Eating less processed meat can prevent diabetes and other diseases

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Reducing the amount of processed meat people eat in the US by one-third could prevent over 350,000 cases of diabetes in the next 10 years, according to a new study.

This reduction, about 10 slices of bacon a week, could also lead to fewer cases of heart disease and colon cancer.

Researchers from the University of Edinburgh and the University of North Carolina developed a tool to estimate the health impacts of eating less processed and unprocessed red meat.

Previous studies have shown a link between eating a lot of processed meat and chronic diseases. However, few studies have looked at the impact on multiple health outcomes at once, and the effects of unprocessed red meat are still not well understood.

The team used data from a national health survey by the Centers for Disease Control and Prevention (CDC) to create a simulated model of the US adult population.

This model, called a microsimulation, is the first to estimate how reducing meat consumption affects the risk of various diseases, including diabetes, heart disease, and colorectal cancer.

The study found that cutting processed meat intake by 30% could prevent more than 350,000 diabetes cases, 92,500 cases of heart disease, and 53,300 cases of colorectal cancer over a decade.

White males and those with an annual household income between $25,000 and $55,000 would benefit the most from these changes.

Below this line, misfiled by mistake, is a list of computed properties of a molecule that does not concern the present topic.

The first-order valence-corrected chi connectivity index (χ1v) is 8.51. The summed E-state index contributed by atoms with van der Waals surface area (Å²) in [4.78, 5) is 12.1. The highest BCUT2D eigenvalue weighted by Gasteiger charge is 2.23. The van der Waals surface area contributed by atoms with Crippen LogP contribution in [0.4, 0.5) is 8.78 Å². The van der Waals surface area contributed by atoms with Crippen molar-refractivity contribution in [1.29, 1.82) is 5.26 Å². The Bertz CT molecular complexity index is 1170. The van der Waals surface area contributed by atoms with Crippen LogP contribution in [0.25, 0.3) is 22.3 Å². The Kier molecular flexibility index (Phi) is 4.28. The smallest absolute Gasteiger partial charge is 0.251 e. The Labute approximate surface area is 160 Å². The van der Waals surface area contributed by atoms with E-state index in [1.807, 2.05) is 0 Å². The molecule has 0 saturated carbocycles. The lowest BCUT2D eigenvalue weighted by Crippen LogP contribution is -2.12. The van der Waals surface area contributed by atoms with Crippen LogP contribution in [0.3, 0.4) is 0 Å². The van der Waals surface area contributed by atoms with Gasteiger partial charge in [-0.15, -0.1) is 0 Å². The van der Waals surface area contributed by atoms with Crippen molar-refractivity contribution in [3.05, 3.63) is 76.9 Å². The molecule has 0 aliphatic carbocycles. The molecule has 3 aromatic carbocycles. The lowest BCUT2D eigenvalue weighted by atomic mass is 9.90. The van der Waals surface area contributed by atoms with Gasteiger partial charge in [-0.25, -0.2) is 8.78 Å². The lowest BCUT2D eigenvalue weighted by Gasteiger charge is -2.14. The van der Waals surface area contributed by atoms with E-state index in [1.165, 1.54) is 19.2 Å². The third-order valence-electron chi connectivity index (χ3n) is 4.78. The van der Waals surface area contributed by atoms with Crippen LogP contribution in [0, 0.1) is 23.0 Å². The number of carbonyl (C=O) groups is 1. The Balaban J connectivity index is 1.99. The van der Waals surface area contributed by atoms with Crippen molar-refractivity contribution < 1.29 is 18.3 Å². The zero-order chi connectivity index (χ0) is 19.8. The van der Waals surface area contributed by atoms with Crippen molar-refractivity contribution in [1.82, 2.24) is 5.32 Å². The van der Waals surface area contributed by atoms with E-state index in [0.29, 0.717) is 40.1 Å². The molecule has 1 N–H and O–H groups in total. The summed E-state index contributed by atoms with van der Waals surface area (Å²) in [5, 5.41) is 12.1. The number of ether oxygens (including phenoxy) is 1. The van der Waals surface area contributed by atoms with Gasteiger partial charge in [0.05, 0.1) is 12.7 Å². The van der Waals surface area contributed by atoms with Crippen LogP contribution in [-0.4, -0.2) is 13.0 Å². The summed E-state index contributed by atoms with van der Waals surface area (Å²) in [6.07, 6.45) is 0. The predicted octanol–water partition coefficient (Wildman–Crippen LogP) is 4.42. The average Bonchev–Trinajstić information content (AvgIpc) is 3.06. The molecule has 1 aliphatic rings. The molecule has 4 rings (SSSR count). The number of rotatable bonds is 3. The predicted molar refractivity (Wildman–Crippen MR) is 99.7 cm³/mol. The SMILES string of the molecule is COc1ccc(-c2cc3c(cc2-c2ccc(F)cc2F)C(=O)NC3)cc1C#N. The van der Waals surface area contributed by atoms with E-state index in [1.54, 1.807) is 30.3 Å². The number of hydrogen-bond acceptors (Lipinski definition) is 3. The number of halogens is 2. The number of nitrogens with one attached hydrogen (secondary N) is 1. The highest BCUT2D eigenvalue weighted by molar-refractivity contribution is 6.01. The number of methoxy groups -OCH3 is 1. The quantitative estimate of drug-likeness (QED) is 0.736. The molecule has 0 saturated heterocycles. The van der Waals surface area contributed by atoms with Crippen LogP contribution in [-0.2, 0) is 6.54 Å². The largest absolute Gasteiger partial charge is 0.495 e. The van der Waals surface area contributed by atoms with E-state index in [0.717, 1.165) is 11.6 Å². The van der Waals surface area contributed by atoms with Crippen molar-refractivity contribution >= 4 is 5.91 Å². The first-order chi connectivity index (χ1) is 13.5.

The researchers also looked at the effects of reducing unprocessed red meat and both types of meat together. Reducing both by 30% could prevent 1,073,400 diabetes cases, 382,400 cases of heart disease, and 84,400 cases of colorectal cancer.

Even cutting unprocessed red meat alone by 30% could prevent more than 732,000 diabetes cases, 291,500 cases of heart disease, and 32,200 cases of colorectal cancer.

The study showed that reducing unprocessed red meat had a bigger impact on preventing diseases than reducing processed meat. This is partly because people generally eat more unprocessed red meat (47 grams a day) than processed meat (29 grams a day).

However, since there is less evidence about the effects of unprocessed red meat, these findings should be taken with caution, and more research is needed.

The study was published in The Lancet Planetary Health journal. Professor Lindsay Jaacks from the University of Edinburgh, one of the study authors, said that reducing meat consumption has been recommended by various organizations to help reduce greenhouse gas emissions.

These organizations include the UK’s Climate Change Committee and the United Nations’ Intergovernmental Panel on Climate Change (IPCC).

Jaacks stated that their research shows that changing diets could also have significant health benefits in the US, making it a win-win situation for both people and the planet.

In summary, this study highlights the potential health benefits of eating less processed and unprocessed red meat.

By making small changes to our diets, such as eating fewer slices of bacon or one less beef burger each week, we could significantly reduce the risk of serious diseases like diabetes, heart disease, and colorectal cancer.

This research provides a compelling reason to reconsider our meat consumption for both our health and the environment.

If you care about health, please read studies about the benefits of low-dose lithium supplements, and what we know about egg intake and heart disease.

For more information about health, please see recent studies about potatoes and high blood pressure, and results showing 6 best breads for people with heart disease.

The research findings can be found in The Lancet Planetary Health.

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